The sign of success for a puppeteer is less the applause at the end of a play than the show of hands afterward.

After Eric Bass' opening performance recently of "The Melon Thief: Comic Tales from Japan" at the Smithsonian's Discovery Theatre, one would have thought there was Theater either an outbreak of kidney failure or a request for volunteer ice cream tasters.

The children wanted to know about the technical end of the show, but a lot of hands went down after one boy asked the most telling question of all: "How do you get started in puppetry?" It's a question about the past that suggests a future.

For "The Melon Thief," Bass, one-time artistic director of the Children's Theatre of the Open Eye in New York, is something of a one-hand band. With an assistant lending him an occasional helping hand, he manipulates three hand-and-rod puppets in the Japanese style. Cloaked in black, Bass is at once visible and invisible; by investing each character with a distinctive voice, Bass and his puppets become indivisible. There's a point at which one's focus narrows to the small stage and shuts off the manipulative shadows behind it, a tiny theatre of illusion and imagination. Which is why Bass is considered a master puppeteer.

There are two short plays involved here, connected by a tepid (and mercifully brief) ritual fan-dance by Bass' assistant, Muna Tseng.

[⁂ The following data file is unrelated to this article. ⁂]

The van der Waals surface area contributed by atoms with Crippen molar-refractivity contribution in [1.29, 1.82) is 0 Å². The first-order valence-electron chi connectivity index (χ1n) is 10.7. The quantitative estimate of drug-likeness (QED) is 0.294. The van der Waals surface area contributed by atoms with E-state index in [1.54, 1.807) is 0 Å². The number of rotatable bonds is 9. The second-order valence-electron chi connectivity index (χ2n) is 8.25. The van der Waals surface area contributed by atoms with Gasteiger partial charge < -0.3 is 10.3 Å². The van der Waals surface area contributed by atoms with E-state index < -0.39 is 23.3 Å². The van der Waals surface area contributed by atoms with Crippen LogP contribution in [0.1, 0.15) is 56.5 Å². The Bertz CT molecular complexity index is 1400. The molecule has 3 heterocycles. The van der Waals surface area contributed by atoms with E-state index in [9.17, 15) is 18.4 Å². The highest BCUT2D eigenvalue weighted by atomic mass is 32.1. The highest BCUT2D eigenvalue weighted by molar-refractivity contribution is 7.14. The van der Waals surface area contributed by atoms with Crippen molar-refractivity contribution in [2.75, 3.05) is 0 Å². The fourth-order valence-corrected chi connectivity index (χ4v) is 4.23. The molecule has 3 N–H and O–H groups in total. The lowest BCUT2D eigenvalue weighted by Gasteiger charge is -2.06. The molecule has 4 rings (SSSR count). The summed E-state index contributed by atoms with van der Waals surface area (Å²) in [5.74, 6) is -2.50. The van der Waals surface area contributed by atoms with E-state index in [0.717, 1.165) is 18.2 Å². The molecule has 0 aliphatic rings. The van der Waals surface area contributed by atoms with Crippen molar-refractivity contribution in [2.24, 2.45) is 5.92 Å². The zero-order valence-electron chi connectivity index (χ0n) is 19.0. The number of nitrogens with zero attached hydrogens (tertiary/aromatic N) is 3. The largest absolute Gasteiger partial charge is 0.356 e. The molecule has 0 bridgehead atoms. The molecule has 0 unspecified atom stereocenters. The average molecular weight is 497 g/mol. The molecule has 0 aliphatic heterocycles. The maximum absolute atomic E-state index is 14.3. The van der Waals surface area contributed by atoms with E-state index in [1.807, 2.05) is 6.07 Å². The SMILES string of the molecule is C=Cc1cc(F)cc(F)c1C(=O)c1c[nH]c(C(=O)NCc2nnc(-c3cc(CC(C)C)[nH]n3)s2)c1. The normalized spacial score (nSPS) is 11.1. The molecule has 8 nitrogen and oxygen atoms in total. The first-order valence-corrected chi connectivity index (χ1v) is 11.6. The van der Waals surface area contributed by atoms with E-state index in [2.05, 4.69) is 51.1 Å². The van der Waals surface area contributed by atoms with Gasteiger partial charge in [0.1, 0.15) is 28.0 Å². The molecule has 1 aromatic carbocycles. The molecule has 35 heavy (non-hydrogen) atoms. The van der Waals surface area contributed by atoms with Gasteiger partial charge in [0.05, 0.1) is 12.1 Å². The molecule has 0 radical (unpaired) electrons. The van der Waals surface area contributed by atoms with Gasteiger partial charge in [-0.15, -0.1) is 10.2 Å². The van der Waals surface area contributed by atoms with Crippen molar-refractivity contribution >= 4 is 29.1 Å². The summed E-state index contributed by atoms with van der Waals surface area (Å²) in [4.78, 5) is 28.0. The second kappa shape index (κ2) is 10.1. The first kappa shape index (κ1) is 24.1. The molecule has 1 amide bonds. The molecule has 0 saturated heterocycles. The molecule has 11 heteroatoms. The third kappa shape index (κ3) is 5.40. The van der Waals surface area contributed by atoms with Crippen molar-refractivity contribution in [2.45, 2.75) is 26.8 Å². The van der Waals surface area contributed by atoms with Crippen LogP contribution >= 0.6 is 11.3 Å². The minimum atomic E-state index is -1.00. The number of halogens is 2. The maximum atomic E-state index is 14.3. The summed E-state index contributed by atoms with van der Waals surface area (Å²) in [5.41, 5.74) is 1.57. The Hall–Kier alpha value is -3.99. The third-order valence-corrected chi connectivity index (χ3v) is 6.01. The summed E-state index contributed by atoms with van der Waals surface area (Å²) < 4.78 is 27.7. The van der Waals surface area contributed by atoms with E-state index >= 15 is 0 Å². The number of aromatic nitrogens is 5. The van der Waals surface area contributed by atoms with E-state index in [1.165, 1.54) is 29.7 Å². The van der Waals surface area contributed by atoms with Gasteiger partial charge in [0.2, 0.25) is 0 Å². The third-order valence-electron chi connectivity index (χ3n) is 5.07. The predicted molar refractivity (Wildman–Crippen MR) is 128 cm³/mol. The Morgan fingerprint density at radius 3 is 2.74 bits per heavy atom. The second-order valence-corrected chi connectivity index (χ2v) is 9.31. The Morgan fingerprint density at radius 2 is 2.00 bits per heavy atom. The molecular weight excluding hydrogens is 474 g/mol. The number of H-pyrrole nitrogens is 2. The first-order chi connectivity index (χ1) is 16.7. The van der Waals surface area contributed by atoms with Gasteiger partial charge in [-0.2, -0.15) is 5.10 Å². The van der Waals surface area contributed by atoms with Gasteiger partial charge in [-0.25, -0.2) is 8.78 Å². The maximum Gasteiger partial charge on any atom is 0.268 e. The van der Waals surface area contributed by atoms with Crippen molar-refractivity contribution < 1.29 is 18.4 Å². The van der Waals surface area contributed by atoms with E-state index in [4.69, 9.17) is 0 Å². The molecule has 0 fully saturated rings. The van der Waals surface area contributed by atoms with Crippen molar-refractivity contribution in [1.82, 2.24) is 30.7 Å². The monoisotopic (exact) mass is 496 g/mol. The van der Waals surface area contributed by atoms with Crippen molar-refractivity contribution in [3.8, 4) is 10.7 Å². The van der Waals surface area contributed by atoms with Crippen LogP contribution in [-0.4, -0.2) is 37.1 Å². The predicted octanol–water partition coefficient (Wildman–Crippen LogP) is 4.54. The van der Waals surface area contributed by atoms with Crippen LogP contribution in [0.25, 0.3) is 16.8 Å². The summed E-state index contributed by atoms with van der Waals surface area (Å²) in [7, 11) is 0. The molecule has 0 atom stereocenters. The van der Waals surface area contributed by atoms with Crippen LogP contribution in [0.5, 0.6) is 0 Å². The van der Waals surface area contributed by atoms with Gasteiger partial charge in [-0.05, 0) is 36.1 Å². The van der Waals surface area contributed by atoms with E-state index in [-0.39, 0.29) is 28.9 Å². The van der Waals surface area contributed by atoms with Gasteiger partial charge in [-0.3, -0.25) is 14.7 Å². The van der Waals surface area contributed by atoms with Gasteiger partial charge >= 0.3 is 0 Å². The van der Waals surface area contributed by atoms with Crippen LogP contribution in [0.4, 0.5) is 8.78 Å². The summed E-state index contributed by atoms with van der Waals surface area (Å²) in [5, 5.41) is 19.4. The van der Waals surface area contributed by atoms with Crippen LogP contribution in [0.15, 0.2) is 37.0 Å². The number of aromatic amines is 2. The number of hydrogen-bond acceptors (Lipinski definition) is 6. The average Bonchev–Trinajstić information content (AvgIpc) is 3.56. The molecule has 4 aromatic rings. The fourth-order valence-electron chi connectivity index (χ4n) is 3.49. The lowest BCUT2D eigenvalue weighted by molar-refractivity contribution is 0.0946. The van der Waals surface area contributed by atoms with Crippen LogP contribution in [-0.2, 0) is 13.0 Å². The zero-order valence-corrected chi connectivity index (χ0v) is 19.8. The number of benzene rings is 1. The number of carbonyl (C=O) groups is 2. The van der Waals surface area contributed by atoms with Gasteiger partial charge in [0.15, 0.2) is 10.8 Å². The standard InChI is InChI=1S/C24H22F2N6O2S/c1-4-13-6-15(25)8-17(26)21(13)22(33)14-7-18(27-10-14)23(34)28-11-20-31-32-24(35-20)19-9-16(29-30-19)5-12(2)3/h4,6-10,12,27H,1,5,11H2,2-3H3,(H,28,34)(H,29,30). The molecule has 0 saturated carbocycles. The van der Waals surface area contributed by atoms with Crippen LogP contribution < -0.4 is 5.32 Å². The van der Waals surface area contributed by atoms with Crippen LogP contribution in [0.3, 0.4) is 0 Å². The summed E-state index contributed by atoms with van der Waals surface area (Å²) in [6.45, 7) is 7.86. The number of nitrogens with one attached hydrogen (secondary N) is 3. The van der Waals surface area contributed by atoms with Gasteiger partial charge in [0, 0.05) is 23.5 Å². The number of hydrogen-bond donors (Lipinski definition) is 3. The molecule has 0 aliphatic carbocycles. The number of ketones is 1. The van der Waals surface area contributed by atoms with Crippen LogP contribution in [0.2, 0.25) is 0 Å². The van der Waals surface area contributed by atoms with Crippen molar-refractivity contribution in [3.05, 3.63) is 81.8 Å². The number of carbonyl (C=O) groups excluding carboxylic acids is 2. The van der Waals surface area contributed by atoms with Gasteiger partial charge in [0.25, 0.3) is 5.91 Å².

The opener, "Busu," deals with a cranky old master who must leave some sugar in the care of two devious and dizzy servants. To keep them unsweetened, he convinces both servants that the sugar is a deadly poison. Of course, while the master's away, the chaps must play, and there's some jolly slapstick and irreverent humor that shows how well Bass understands the logic of children caught in mid-misdeed. The audience howled, perhaps in recognition.

The second story uses the same mischievous characters for a fun-filled sketch on sharing and mistaken identity. Bass' "old master" puppet, half-bent and sounding like a cross between Mr. Magoo and Fozzie Bear, is beautifully manipulated. Thanks to the puppeteer's dexterity, the old master's cautious movements and quizzical expressions project very well; he also seems to have picked up some of his semi-caustic rejoinders on the Borscht Belt.

"The Melon Thief's" overall mood is lighter than most of Discovery Theatre's offerings this year, and while one won't learn much about Japan--these stories would play as well set in Italy or Appalachia--the spark of wonder must sometimes come out of easy laughter.

"The Master Thief" will run Wednesdays through Fridays at 10 and 11:30 a.m. and on weekends at 1 and 3 p.m. through Sunday.